Sunday, August 8, 2010
You Say Puh-MEN-uh, I Say PA-Minn-Ta...
Or, you might say:
Just a few pronunication options offered up by a Google search. And I can't resist adding this charming utterance, from Christy Jordan's "Southern Plate":
"They'd always ask 'Ya want some puh-men-ah cheese, baby?'”
What we're discussing here is pimento cheese. Pimento, as above; cheese, as in cha-ay-z.
It's a southern specialty that we first learned about, I think, from a New York Times article by Matt and Ted Lee. Hard to believe that was 10 years ago! In the meantime, we've come up with our own pronunciation--puh-MUHN chayz--our own evolved (or de-) version, and this toothsome glop consisting of cheese, mayo, canned pimento, and onion has become one of our go-to summer happy hour snacks. With a glass of scotch, by a campfire, preferably one overlooking Lake Superior, there is nothing better.
It was interesting to look back at the original recipe and see that it calls for cream cheese, which we never use, and that it does not call for onion, which we always add. Go figure. But we pretty much always have some cheddar and mayo in the house, cream cheese less often. I think we did make it originally with the cream cheese, but we found it difficult to mix in, while whomping up a mess of shredded cheddar and mayo takes no time at all--which is important when your scotch is getting watery....
For the version pictured here today I made my own mayonnaise, an intensely local mayo, too, using the Smude Minnesota sunflower oil that I've mentioned before, and just a touch of olive oil, and our own apple cider vinegar where I often would add lemon juice. But you know what? In the real world, not the local-seasonal-food blog world, I would suggest you use Hellmann's.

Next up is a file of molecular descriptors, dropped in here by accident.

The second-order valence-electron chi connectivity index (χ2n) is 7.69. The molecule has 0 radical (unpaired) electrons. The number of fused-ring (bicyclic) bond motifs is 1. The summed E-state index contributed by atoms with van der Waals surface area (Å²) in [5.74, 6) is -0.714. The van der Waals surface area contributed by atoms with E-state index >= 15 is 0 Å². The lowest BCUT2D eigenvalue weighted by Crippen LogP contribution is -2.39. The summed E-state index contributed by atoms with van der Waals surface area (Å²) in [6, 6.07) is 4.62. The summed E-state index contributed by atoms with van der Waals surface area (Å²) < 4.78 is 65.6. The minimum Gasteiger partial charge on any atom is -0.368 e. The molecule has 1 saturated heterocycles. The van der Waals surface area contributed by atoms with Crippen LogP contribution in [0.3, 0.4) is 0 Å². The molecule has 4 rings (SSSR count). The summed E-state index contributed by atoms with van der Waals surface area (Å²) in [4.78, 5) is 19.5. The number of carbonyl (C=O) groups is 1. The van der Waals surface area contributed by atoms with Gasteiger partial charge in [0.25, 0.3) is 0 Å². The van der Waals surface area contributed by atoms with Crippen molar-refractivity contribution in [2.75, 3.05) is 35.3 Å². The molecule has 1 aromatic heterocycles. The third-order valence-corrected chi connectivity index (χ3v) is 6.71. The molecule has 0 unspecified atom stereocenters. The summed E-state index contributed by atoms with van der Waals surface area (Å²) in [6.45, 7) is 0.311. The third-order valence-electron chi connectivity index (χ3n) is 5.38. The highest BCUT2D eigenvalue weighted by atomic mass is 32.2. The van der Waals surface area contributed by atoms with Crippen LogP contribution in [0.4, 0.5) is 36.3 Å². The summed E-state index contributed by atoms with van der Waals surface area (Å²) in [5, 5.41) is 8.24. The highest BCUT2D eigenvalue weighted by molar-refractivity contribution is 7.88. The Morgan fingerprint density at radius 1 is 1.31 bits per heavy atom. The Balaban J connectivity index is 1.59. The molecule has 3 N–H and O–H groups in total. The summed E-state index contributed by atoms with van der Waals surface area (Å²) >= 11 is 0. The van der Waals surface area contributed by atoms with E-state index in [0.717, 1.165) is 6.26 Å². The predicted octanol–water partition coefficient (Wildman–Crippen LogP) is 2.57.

One little step to localize and seasonalize that I do endorse is roasting a bit of red chili, sweet or hot or both, instead of using the canned pimento bits that come in those cute little jars, you know, the ones you can never track down in the store, so you have to ask the stockboy, Where do you keep those...? And now I still can't recall if they live with the pickles, the olives, the vegetables.... You can put a jalapeno or similar right over the flame on your stove if you have a gas cooktop, or if you have the grill going anyway, roast it over the coals (because you might be getting ready to grill a steak, and this would be the ideal appetizer for that), and if neither of those situations applies, go for the stuff in the jar.
I found a couple ripe-ish chilies on a Bulgarian Carrot pepper I have in my garden. Picked it up on a whim at the farmers' market this spring, knowing nothing about this variety. Says on the ID spike that it is HOT and, Yessir!, it is hot--some web sources say it's as hot as an habenero, some say it's milder than a jalapeno, and I'd say it's somewhere in between; thank you, Internet. Beautiful bright orange color, hence the "carrot" in its name.
Anyway, the proper platform for puh-muhn chayz is definitely a Ritz cracker. Can you believe I actually considered making my own crackers, just for this post? Then I came to my senses. And then again, and this probably violates the whole spirit of puh-muhn chayz, but I had a few fresh-picked green beans lying around the kitchen, and it occured to me that they'd be good with a schmear, and I was right. So, that's another summery, healthy alternative, serve some crudités with your puh-muhn chayz. In the Lee's article it's described as a sandwich spread, which I'm sure would be good, too.
Finally, while this is clearly a down-home sort of preparation, and I wouldn't recommend using some $20-a-pound 10-year-old cheddar for this, the cheese does matter. Get a good, sharp, white Wisconsin cheddar, at least a couple of years old. We usually purchase our cheddar from Rene at Bolen Vale Cheese on highway 64 in Connorsville, Wisconsin. She offers cheddars from one to ten years old; we usually go for a six- or seven-year-old cheese for general consumption.
Puh-Muhn Chayz (with sincere apologies to any southern readers, but I once lived in Roanoke, Virginia for the better part of an entire year so I feel I'm at least somewhat entitled...do they still have that great butcher shop, Mason & Hannabass, down on the market square?)
2 Tbsp minced onion
5-6 ounces sharp cheddar, medium grate, about two cups
roasted red pepper or hot red chili, to taste,
half a jar of chopped pimentos
1/4 cup mayonnaise
paprika or cayenne to sprinkle on top
Ritz crackers to spread or raw vegetables to dip
Scotch whiskey, preferably Balvenie DoubleWood 12-Year-Old, on the rocks, optional
Mix everything together with a spatula. Let sit, refrigerated, a half hour or more for the flavors to blend. Bring out of the fridge at least one half hour before serving. Let it warm up a bit while you build your campfire, and pour your scotch.
Text and photos copyright 2010 by Brett Laidlaw